A school has been rapped by Ofsted for flouting the Baker Clause, as the inspectorate begins to police the controversial rule.
Leicestershire-based King Edward VII Science and Sport College was rated ‘inadequate’ in a report published on Wednesday following an inspection in January.
Inspectors found, among other leadership and safeguarding issues, that the school was “not currently meeting its statutory responsibility to ensure that providers of technical qualifications and apprenticeships visit the school to inform pupils about these options”.
The watchdog said leaders “do not make sure that pupils receive independent careers advice”, which means students “do not feel well prepared for their next steps”.
Ofsted added that leaders “must” provide pupils with “information about what technical education and apprenticeship opportunities are available in accordance with the school’s legal obligations under the ‘Baker’ clause”.
FE Week understands this to be the first case of a school being pulled up by the inspectorate for failing the Baker Clause.
Ofsted confirmed it had not found any references to the rule in the reports it was able to search from the last academic year.
The controversial rule was introduced in January 2018 and stipulates schools must ensure a range of FE providers have access to pupils from year 8 to year 13 to provide information on technical education and apprenticeships.
It became law after the government adopted an amendment to the 2017 Technical and Further Education Act, proposed by former education secretary Lord Baker, who claimed schools were “resisting” those who tried to promote more vocational courses to pupils.
The government has become increasingly concerned at non-compliance with the rule but has yet to take any meaningful action.
While it has sent out numerous letter to schools and multi-academy trusts reminding them of the duty, no action was taken in the first year of its existence, even though a study by the Institute for Public Policy Research found that around two-thirds had broken the law.
It led to the clause being labelled a “law without teeth” by Charles Parker, the then executive director of the Baker Dearing Educational Trust, which helps to run University Technical Colleges.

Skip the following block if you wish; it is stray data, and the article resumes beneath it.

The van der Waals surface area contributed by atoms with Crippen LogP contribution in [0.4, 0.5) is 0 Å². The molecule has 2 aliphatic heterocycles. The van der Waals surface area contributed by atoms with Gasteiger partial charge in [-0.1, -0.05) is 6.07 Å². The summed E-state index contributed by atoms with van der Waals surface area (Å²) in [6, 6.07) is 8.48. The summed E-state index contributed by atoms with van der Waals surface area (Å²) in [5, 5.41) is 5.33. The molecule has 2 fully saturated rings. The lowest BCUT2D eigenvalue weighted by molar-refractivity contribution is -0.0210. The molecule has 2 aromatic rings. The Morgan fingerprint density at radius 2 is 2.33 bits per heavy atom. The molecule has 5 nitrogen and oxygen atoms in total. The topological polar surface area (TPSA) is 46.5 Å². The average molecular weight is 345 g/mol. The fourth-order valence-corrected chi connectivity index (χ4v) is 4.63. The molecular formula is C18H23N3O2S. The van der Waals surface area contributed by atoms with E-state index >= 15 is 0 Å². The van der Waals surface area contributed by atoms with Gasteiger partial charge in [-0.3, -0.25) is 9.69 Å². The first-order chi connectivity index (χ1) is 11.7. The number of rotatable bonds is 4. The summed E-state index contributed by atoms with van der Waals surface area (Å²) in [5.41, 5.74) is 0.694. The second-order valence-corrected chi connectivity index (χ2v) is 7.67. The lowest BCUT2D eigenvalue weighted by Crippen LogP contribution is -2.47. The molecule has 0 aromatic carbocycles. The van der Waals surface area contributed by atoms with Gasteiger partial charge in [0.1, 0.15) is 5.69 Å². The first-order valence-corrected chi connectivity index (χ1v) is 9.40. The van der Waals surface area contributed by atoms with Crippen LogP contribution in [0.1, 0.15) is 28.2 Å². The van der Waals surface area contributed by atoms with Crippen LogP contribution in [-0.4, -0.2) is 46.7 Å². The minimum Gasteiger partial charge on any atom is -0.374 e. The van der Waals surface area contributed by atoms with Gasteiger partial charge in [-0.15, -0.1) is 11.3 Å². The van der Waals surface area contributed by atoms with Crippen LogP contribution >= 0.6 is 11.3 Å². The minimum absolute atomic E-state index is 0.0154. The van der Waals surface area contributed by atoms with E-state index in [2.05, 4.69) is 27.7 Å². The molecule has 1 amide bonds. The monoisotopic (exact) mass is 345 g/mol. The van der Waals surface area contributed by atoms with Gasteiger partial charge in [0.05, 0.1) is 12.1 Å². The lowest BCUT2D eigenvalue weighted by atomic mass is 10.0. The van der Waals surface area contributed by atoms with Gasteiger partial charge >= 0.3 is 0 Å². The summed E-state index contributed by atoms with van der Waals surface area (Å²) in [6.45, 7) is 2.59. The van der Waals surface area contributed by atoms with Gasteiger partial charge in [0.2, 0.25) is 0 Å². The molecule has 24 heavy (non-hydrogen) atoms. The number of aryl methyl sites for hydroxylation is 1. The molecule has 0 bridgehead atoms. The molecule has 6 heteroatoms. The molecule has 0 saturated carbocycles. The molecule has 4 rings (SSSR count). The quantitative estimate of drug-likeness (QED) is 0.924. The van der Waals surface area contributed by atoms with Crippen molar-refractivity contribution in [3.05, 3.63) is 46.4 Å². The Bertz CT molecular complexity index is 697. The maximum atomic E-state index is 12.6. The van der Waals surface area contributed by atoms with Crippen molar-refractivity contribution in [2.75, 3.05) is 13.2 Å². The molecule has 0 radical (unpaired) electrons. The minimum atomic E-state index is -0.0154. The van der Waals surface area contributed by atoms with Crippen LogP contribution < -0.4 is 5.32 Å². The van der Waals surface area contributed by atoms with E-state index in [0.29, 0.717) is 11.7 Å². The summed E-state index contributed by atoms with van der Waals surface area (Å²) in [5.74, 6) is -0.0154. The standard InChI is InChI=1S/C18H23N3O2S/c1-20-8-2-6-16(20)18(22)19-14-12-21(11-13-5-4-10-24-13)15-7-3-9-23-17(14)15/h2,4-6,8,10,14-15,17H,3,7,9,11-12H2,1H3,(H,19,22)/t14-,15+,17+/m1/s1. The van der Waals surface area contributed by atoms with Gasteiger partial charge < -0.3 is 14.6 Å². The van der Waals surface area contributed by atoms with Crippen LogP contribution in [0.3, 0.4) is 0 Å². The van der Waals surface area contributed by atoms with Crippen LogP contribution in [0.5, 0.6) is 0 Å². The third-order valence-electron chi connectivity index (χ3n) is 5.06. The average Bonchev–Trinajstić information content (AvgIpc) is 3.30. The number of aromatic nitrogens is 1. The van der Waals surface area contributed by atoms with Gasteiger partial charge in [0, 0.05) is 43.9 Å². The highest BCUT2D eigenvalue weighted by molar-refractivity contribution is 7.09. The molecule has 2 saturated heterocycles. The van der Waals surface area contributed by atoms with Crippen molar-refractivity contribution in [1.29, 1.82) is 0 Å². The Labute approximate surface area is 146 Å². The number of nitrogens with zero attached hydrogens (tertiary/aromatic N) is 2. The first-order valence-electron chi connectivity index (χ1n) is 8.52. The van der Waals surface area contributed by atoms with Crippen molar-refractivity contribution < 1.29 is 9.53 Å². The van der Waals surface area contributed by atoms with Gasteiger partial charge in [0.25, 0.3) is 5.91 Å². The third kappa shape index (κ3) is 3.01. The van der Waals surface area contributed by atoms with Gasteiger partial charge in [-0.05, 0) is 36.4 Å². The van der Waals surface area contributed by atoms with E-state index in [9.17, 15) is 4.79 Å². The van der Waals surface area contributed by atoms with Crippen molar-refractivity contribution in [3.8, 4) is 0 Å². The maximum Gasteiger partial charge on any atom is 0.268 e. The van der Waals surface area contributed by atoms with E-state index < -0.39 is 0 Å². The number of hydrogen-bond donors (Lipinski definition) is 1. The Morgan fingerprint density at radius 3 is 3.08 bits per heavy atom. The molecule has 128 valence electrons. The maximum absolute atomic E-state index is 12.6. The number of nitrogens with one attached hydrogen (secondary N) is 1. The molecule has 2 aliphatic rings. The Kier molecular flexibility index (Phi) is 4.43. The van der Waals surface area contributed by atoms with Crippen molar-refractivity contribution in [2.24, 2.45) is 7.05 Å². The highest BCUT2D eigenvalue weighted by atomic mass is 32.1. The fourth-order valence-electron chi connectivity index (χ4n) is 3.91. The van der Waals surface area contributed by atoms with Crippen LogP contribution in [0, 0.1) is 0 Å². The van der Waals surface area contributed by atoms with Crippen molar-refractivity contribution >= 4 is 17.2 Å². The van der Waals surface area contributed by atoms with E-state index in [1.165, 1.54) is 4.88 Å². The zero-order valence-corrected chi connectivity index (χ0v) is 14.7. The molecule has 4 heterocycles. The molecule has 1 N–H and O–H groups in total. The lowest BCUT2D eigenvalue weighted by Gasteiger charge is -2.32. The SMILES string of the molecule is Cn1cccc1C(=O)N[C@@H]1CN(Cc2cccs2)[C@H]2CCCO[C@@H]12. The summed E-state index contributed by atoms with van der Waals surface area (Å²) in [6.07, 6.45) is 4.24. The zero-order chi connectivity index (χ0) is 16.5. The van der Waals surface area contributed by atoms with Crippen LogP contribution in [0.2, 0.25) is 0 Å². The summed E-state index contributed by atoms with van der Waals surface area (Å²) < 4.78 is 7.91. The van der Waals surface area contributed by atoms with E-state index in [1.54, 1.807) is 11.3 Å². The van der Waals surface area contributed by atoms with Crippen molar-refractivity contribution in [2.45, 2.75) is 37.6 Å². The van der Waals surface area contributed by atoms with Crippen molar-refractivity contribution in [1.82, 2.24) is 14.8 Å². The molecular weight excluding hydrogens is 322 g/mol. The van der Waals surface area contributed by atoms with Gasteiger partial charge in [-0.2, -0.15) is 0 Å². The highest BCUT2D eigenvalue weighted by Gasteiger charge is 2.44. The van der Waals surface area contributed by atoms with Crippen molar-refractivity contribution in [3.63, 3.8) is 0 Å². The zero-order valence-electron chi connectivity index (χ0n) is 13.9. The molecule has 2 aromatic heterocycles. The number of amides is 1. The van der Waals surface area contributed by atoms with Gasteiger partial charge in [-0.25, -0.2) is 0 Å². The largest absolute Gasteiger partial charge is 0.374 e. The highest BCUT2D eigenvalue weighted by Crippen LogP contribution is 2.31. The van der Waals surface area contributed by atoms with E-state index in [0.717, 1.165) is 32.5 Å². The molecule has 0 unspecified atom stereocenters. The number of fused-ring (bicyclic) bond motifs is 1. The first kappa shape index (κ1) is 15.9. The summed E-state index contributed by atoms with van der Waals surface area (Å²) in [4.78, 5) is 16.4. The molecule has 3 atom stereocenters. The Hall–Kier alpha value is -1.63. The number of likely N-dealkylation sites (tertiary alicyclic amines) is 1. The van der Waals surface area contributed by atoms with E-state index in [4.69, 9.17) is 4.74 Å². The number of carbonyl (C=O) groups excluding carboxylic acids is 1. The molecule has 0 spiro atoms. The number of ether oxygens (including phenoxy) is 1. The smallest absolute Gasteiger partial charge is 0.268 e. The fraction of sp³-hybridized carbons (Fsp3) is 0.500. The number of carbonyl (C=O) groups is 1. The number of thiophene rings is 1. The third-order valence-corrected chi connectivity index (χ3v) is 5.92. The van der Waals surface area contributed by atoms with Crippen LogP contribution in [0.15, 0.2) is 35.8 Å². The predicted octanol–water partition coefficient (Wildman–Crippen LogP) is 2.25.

Former Department for Education minister Lord Agnew sent out the most recent batch of warning letters in February 2020 – but MPs, such as education select committee chair Robert Halfon, believe the government is still “not doing enough”.
The lack of action has led to calls for Ofsted to assess compliance with the rule as part of a wider judgment on a schools’ careers guidance.
King Edward VII Science and Sport College is an academy that teaches around 750 students aged 14 to 18.
Aside from poor careers guidance, Ofsted found that governance was “not effective” and while staff do a “good job” to support pupils, some “do not feel supported by senior leaders” and “worry that leaders may respond negatively” if they raise concerns.
Student safety was another concern, with inspectors reporting that leaders “did not respond appropriately or follow statutory guidance in relation to a serious safeguarding incident”.
Since Ofsted’s visit in January, the school has joined the Apollo Partnership Trust and appointed a new governing body.
Jennifer Byrne was the school’s principal at the time of the inspection, but a press release on its website states that vice principal Emma Booth has since become acting principal.
Julia Patrick, chief executive of the Apollo Partnership Trust, said that although King Edward VII College was not part of the academy chain at the time of the inspection, they have taken Ofsted’s report “very seriously and are actively reviewing it with a view to early implementation of any recommended changes”.
She would not comment on Byrne’s position at the school.
Ofsted has paused the publication of inspection reports during the Covid-19 pandemic, but has said it will release them sooner if requested, as was the case with King Edward’s.